Anna Karina, a luminous star of French New Wave cinema who worked closely with director Jean-Luc Godard, “the strange guy with the dark glasses” who became her first husband — and who seemed to channel their tumultuous romance in his early films — died Dec. 14 at a hospital in Paris. She was 79.

Her death was announced by the French culture minister, Franck Riester, and by her agent, Laurent Balandras, who said the cause was cancer.

With her alabaster face, dark bangs and piercing teal eyes, Ms. Karina was an internationally recognized emblem of the French New Wave, when directors such as Godard and François Truffaut used portable equipment and daring aesthetic choices to upend mainstream filmmaking.

A onetime model and cabaret singer, Ms. Karina also recorded hit songs by Serge Gainsbourg, wrote several novels, worked with celebrated filmmakers such as Jacques Rivette and Luchino Visconti, and directed her own movie, the countercultural romance “Living Together” (1973).

But she was best known for playing enchanting, headstrong young women in her seven features with Godard. A 2012 Sight & Sound magazine directors’ poll of the 100 greatest films of all time included two of their movies: “Vivre Sa Vie” (“My Life to Live,” 1962), in which she starred as a young Parisian who leaves her husband and son to become an actress (then a prostitute), and “Pierrot le Fou” (“Pierrot the Madman,” 1965), a twist on the gangster genre in which she goes on the run with her ex-boyfriend, played by Jean-Paul Belmondo.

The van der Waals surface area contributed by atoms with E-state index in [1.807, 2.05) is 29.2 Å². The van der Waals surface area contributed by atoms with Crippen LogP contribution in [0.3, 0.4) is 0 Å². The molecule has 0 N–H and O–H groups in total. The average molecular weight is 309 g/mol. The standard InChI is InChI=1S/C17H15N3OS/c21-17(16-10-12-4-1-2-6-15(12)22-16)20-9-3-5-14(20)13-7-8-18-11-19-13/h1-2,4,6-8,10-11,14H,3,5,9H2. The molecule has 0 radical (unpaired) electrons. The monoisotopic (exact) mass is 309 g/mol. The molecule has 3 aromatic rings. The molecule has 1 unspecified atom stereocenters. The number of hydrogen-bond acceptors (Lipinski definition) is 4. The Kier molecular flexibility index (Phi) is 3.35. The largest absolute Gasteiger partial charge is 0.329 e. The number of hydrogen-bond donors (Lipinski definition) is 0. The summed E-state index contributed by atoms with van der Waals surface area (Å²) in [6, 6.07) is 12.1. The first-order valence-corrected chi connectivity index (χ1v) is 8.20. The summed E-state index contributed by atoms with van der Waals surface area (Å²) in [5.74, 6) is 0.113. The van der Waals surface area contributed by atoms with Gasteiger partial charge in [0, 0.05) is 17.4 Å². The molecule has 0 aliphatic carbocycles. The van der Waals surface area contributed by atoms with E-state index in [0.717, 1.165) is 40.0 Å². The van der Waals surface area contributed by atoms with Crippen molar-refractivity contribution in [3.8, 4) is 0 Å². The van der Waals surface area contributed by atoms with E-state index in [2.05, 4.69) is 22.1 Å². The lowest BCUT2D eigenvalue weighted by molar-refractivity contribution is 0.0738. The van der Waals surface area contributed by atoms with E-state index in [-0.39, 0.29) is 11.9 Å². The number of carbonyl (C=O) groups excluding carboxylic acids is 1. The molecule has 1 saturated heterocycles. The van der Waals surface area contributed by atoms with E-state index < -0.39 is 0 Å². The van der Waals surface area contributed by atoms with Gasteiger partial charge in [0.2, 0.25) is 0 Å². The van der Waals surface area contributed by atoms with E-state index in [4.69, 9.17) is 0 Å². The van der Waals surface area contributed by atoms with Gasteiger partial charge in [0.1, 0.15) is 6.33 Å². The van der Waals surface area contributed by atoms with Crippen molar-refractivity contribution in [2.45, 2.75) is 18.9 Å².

Even as Ms. Karina’s characters flirted with tragedy, they were frequently dancing giddily across the big screen, gamboling through an apartment and jumping on a bed in “The Little Soldier” (1963), strutting and spinning through a pool hall in “Vivre Sa Vie” and performing a finger-snapping variation on the Madison line dance in “Band of Outsiders” (1964).

Ms. Karina was also adept at depicting their inner turmoil and anguish, and at times seemed to draw on torturous episodes from her own life — including several years in foster care as a child, her fraught relationship with Godard and a suicide attempt that briefly landed her in a mental institution. “There were a lot of ups and downs in my life,” she told the Guardian in 2016. “And the downs were, you know, very down. Very low.”

Born in Denmark, Ms. Karina hitchhiked to Paris in 1957 and began modeling after she was spotted at the cafe Les Deux Magots. She soon met Coco Chanel, who suggested she use a stage name that recalled Tolstoy’s novel “Anna Karenina,” and was offered a role in Godard’s feature-length debut, the New Wave milestone “Breathless” (1960).